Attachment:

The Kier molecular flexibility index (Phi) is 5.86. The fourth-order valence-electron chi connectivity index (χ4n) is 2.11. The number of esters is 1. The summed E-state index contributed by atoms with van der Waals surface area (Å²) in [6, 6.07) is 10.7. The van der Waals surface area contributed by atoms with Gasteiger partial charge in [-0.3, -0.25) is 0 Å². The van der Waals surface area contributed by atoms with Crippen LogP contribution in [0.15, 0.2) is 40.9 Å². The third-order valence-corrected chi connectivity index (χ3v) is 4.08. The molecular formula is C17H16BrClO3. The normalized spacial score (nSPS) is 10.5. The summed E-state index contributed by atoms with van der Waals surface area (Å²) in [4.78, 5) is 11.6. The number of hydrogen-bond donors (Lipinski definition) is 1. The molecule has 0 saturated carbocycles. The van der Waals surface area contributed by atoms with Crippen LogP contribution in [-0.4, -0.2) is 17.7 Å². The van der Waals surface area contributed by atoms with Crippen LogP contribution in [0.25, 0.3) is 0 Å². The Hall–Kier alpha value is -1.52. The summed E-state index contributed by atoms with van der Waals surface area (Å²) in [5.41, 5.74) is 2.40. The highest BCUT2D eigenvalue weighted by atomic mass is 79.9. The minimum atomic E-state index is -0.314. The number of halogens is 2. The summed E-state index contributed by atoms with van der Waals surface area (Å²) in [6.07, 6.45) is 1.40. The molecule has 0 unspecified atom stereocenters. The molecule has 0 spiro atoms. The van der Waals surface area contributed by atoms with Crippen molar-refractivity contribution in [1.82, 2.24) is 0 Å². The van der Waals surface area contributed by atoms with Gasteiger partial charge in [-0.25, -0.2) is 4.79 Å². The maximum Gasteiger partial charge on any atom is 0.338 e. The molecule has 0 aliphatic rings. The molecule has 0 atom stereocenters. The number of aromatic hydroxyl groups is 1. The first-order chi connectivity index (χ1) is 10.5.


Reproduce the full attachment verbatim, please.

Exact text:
The Kier molecular flexibility index (Phi) is 5.86. The fourth-order valence-electron chi connectivity index (χ4n) is 2.11. The number of esters is 1. The summed E-state index contributed by atoms with van der Waals surface area (Å²) in [6, 6.07) is 10.7. The van der Waals surface area contributed by atoms with Gasteiger partial charge in [-0.3, -0.25) is 0 Å². The van der Waals surface area contributed by atoms with Crippen LogP contribution in [0.15, 0.2) is 40.9 Å². The third-order valence-corrected chi connectivity index (χ3v) is 4.08. The molecular formula is C17H16BrClO3. The normalized spacial score (nSPS) is 10.5. The summed E-state index contributed by atoms with van der Waals surface area (Å²) in [4.78, 5) is 11.6. The number of hydrogen-bond donors (Lipinski definition) is 1. The molecule has 0 saturated carbocycles. The van der Waals surface area contributed by atoms with Crippen LogP contribution in [-0.4, -0.2) is 17.7 Å². The van der Waals surface area contributed by atoms with Crippen LogP contribution in [0.25, 0.3) is 0 Å². The Hall–Kier alpha value is -1.52. The summed E-state index contributed by atoms with van der Waals surface area (Å²) in [5.41, 5.74) is 2.40. The highest BCUT2D eigenvalue weighted by atomic mass is 79.9. The minimum atomic E-state index is -0.314. The number of halogens is 2. The summed E-state index contributed by atoms with van der Waals surface area (Å²) in [6.07, 6.45) is 1.40. The molecule has 0 unspecified atom stereocenters. The molecule has 0 spiro atoms. The van der Waals surface area contributed by atoms with Crippen molar-refractivity contribution in [1.82, 2.24) is 0 Å². The van der Waals surface area contributed by atoms with Gasteiger partial charge in [-0.25, -0.2) is 4.79 Å². The maximum Gasteiger partial charge on any atom is 0.338 e. The molecule has 0 aliphatic rings. The molecule has 0 atom stereocenters. The number of aromatic hydroxyl groups is 1. The first-order chi connectivity index (χ1) is 10.5.